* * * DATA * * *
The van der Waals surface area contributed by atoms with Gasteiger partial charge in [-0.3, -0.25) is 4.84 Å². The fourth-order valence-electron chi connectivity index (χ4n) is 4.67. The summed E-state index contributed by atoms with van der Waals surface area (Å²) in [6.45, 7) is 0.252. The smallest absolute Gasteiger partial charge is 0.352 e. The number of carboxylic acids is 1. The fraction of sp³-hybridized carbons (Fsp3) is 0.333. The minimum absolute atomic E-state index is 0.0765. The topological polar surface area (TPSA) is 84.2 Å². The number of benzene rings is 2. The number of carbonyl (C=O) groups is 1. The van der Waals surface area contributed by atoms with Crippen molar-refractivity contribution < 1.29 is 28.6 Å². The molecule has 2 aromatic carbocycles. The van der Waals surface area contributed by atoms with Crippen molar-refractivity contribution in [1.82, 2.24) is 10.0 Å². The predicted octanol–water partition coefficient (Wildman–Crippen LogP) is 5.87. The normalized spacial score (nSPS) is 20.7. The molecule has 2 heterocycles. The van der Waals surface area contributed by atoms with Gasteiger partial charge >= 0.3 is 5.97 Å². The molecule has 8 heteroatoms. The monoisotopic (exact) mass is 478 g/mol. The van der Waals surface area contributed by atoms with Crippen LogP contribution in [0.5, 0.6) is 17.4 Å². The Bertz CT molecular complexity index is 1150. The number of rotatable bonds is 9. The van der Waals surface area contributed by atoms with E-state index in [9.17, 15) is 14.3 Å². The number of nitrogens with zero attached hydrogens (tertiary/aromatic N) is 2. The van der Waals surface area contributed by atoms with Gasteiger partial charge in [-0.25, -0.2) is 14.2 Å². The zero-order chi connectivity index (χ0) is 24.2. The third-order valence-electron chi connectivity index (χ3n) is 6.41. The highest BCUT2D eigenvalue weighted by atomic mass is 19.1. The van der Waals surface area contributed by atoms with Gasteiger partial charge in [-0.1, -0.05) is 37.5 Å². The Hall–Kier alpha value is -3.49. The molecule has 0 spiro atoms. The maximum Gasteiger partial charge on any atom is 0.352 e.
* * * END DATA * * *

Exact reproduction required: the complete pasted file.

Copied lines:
The van der Waals surface area contributed by atoms with Gasteiger partial charge in [-0.3, -0.25) is 4.84 Å². The fourth-order valence-electron chi connectivity index (χ4n) is 4.67. The summed E-state index contributed by atoms with van der Waals surface area (Å²) in [6.45, 7) is 0.252. The smallest absolute Gasteiger partial charge is 0.352 e. The number of carboxylic acids is 1. The fraction of sp³-hybridized carbons (Fsp3) is 0.333. The minimum absolute atomic E-state index is 0.0765. The topological polar surface area (TPSA) is 84.2 Å². The number of benzene rings is 2. The number of carbonyl (C=O) groups is 1. The van der Waals surface area contributed by atoms with Crippen molar-refractivity contribution < 1.29 is 28.6 Å². The molecule has 2 aromatic carbocycles. The van der Waals surface area contributed by atoms with Crippen molar-refractivity contribution in [1.82, 2.24) is 10.0 Å². The predicted octanol–water partition coefficient (Wildman–Crippen LogP) is 5.87. The normalized spacial score (nSPS) is 20.7. The molecule has 2 heterocycles. The van der Waals surface area contributed by atoms with Gasteiger partial charge >= 0.3 is 5.97 Å². The molecule has 8 heteroatoms. The monoisotopic (exact) mass is 478 g/mol. The van der Waals surface area contributed by atoms with Crippen LogP contribution in [0.5, 0.6) is 17.4 Å². The Bertz CT molecular complexity index is 1150. The number of rotatable bonds is 9. The van der Waals surface area contributed by atoms with E-state index in [9.17, 15) is 14.3 Å². The number of nitrogens with zero attached hydrogens (tertiary/aromatic N) is 2. The van der Waals surface area contributed by atoms with Gasteiger partial charge in [-0.25, -0.2) is 14.2 Å². The zero-order chi connectivity index (χ0) is 24.2. The third-order valence-electron chi connectivity index (χ3n) is 6.41. The highest BCUT2D eigenvalue weighted by atomic mass is 19.1. The van der Waals surface area contributed by atoms with Gasteiger partial charge in [-0.1, -0.05) is 37.5 Å². The Hall–Kier alpha value is -3.49. The molecule has 0 spiro atoms. The maximum Gasteiger partial charge on any atom is 0.352 e.